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Gallery » Danzig Report 69 - October, November, December 1990 » The Jewish Community in Danzig

 

The Jewish Community in Danzig
Newspaper accounts in 1981 told of a mansion at the corner of 92nd Street and Fifth Avenue in New York. The building was owned by a merchant who was himself an immigrant, and the building was divided into galleries and named “The Jewish Museum”. Its staff assumes custodial responsibility for treasures and artifacts relating to the history of Judaism.

This building is the focal point of the exhibit shipped to the parent seminary for safekeeping by a European Jewish community in 1939. The exhibition “Danzig 1939: Treasures of a Destroyed Community” displays the tragedy of a city madated to be free, one whose political existence was justified by the issuance of its own currency, coins and stamps. Compromising to the wishes of the vocal German populus, the League of Nations reversed the expected reverting of Danzig to Poland, resulting in its “Free City” status. Both the Poles and the Germans felt cheated, and the setting was in place for the activities of the 1930’s. The Free City of Danzig incorporated, along with the main port facilities, three rural districts and the resort community of Zoppot, with a total population of close to one-half million, of which less than 5% were Poles. Area covered was 731 square miles.

As the war clouds began to cover Europe, the Jews of Danzig planned a mass exodus. The civic authorities (by then dominated by the Nazis) supported the move, provided the Jews paid for their own exit visas. By the spring of 1939, the Great Synagogue had closed, the building and its land was sold at a fraction of its value to the Germans. The most prized and important treasures were crated and shipped to America. American organizations made token payments, too, and the monies were used to help underwrite the escapees. A few made it to Poland for temporary refuge, and even fewer made it through the British blockade of Palestine.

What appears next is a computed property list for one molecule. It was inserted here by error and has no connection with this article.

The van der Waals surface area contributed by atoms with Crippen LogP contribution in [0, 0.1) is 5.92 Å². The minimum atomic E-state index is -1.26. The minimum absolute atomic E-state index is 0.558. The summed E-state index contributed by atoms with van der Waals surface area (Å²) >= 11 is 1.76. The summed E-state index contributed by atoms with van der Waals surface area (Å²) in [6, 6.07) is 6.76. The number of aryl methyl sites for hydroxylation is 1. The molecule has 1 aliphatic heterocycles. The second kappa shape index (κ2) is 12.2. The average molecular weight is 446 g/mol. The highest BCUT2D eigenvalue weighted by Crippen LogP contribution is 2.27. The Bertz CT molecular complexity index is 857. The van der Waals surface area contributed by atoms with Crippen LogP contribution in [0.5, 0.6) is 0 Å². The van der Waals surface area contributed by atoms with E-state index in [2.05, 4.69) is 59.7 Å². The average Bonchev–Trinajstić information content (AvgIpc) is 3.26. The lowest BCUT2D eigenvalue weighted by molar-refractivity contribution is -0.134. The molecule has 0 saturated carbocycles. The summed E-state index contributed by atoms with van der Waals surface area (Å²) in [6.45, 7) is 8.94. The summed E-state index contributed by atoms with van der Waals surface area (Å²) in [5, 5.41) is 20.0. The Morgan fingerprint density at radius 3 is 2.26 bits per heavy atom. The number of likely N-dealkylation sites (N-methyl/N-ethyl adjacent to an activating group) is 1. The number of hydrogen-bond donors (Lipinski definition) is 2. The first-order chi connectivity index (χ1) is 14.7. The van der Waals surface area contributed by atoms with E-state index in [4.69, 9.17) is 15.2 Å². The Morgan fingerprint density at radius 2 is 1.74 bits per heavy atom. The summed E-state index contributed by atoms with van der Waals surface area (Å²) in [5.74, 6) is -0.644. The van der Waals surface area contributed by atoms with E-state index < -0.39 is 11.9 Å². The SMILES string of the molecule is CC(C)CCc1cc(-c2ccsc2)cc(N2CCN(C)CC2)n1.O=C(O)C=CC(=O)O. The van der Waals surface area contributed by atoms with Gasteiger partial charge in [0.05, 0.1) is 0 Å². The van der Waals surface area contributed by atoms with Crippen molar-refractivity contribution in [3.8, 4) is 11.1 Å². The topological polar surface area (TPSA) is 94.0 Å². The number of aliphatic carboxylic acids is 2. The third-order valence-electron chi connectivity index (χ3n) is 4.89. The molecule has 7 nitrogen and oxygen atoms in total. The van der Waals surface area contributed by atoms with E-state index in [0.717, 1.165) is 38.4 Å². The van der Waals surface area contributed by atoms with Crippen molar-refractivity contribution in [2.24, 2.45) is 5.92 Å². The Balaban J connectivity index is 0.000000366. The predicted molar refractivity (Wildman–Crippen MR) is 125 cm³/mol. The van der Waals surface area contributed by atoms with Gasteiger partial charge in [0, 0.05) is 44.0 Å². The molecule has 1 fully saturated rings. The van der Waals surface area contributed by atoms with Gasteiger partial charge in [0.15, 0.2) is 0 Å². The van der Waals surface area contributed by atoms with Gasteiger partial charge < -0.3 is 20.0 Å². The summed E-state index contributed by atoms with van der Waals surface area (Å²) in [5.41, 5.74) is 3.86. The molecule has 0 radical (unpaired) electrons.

After a tour of the United States, the exhibit left in summer of 1982 for its ultimate sanctuary in Israel.

Günter Grass, noted German author (“The Tin Drum”, etc.), takes a strong stand from his own experiences of anti—Semitism in Danzig:

“In Danzig, the bishops of both churches looked on, or stood indifferently aside, when in November 1938, the synagogues of Langfuhr and Zoppot were set on fire and the shrunken Jewish community was terrorized by SA Sturm 96. At that time, I was eleven years old and both a Hitler Youth and a practicing Catholic. In the Langfuhr Church of the Sacred Heart, which was a ten-minute walk from the Langfuhr Synagogue, I never, up to the beginning of the war, heard a single prayer on behalf of the persecuted Jews, but I joined in babbling a good many prayers for the victory of the German armies and the health of Adolf Hitler. Individual Christians and Christian groups shared the utmost bravery in resisting Nazism, but the cowardice of the Catholic and Protestant churches in Germany made the churches inactive accomplices.’

 

Danzig Report Vol. 1 - Nr. 69 - October - November - December - 1990, Page 13.


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